The fact that 1782 authorizes assistance does not mean that the district court must exercise its discretion to grant such assistance. The district courts are in the best position to review the details of the request and to determine whether judicial assistance is justified. See In re Request for Assistance from Ministry of Legal Affairs of Trinidad and Tobago, 848 F.2d 1151, 1154 (11th Cir. 1988) ("Congress has given the district courts broad discretion in granting judicial assistance to foreign countries.").

20

The language of 1782 itself does not provide specific guidance to district courts in exercising such discretion. The accompanying legislative history, however, does articulate several factors that district courts may consider in deciding whether to grant assistance under the statute: "[T]he court may take into account the nature and attitudes of the government of the country from which the request emanates and the character of the proceedings in that country." S. Rep. No. 881580, 88th Cong., 2d Sess. (1963), reprinted in 1964 U.S.C.C.A.N. 3782, 3788.

21

Professor Smit, who played a role in the drafting of the 1964 amendments, further suggests that "A refusal to grant assistance under Section 1782 may also be based on the district court's finding that, in some way, the foreign proceedings are unfair or incompatible with domestic notions of propriety. But caution in that regard is warranted, because American courts should not condemn foreign proceedings merely because they are different from those conducted in, or unknown to, American Courts." Hans Smit, American Assitance to Litigation in Foreign and International Tribunals: Section 1782 of Title 28 of the U.S.C. Revisited, 25 Syracuse J. Int'l L. & Com. 1 (1998).

22

In sum, neither the plain language of 1782 nor Ninth Circuit precedent requires us to read into the statute an imminence requirement, and we will not do so here.

IV. Abuse of Discretion

23

Finally, Appellant challenges the issuance of the order on the grounds that there is no ongoing criminal investigation under 1782. We review application of 1782 to the facts of the case for abuse of discretion. See Korea, 555 F.2d at 724 ("We find no abuse of discretion in honoring the request [for foreign assistance] under these circumstances."); see also In re Request for Assistance from Ministry of Legal Affairs of Trinidad and Tobago, 848 F.2d 1151, 1154 (11th Cir. 1988) ("Since Congress has given the district courts broad discretion in granting judicial assistance to foreign countries, we may overturn a district court's grant of such assistance only if it is an abuse of discretion.").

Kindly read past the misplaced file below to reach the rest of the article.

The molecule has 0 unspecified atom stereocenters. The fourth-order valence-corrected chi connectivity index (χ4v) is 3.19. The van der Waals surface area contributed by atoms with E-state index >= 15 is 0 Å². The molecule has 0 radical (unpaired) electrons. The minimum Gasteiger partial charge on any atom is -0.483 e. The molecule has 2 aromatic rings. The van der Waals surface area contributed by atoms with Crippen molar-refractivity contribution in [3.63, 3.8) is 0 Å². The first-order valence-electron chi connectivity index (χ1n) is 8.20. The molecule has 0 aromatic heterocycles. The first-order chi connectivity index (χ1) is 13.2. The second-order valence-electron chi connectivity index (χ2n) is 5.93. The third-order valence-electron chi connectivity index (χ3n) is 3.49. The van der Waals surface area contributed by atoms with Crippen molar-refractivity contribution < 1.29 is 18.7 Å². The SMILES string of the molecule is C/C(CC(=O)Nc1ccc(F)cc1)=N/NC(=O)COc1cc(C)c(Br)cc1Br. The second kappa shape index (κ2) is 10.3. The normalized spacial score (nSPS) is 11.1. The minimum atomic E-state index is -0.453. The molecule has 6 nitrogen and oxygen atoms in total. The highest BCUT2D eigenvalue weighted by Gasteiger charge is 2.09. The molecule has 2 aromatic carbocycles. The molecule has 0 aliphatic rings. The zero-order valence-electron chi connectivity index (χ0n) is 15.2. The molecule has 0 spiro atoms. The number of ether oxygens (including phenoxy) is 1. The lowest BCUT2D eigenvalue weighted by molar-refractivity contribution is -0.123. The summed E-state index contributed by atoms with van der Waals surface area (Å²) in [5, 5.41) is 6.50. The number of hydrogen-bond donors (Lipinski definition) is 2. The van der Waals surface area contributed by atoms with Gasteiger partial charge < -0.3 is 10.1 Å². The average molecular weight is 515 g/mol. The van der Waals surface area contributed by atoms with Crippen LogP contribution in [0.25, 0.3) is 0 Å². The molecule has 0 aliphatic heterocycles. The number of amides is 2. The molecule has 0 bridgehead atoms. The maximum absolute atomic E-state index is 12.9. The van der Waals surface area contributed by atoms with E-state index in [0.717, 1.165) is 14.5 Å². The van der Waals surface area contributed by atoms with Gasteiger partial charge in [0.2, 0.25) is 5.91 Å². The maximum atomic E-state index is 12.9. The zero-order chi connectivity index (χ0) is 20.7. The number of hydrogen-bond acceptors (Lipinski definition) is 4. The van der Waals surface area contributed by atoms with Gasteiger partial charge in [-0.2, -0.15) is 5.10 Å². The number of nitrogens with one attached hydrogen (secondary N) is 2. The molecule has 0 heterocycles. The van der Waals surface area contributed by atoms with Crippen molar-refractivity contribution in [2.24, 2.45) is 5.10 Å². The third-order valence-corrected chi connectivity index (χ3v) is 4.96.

24

The district court was provided with certain letters from Russian authorities. We have reviewed the same documents and have no reason to doubt the district court's analysis. We find no abuse of discretion in the district court's denial of Appellant's motion to dismiss proceedings by the Commissioner.

25

AFFIRMED.

Notes:

1

Section 1782 currently reads, in relevant part:

S 1782. Assistance to foreign and international tribunals and to litigants before such tribunals

(a) The district court of the district in which a person resides or is found may order him to give his testimony or statement or to produce a document or other thing for use in a proceeding in a foreign or international tribunal, including criminal investigations conducted before formal accusation. The order may be made pursuant to a letter rogatory issued, or request made, by a foreign or international tribunal or upon the application of any interested person and may direct that the testimony or statement be given, or the document or other thing be produced, before a person appointed by the court. By virtue of his appointment, the person appointed has power to administer any necessary oath and take the testimony or statement. The order may prescribe the practice and procedure, which may be in whole or part the practice and procedure of the foreign country or the international tribunal, for taking the testimony or statement or producing the document or other thing.

(Amended by Pub. L. No. 104-106, Div. A, Title XIII,S 1342(b), 110 Stat. 486, 486 (1996).

2

Appellant cites one case, In re Euromepa, 154 F.3d 24 (2d Cir. 1998) for the proposition that the imminence requirement survives the 1996 amendment to 1782. Euromepa is not relevant here, however, for the simple reason that it is a civil case, and the 1996 amendment refers specifically to criminal investigations. There does not appear to be any reported case, from any circuit, specifically addressing whether the imminence requirement survives the 1996 amendment to 1782 in a criminal case. As we explain below, however, imminence has never been a requirement in the Ninth Circuit.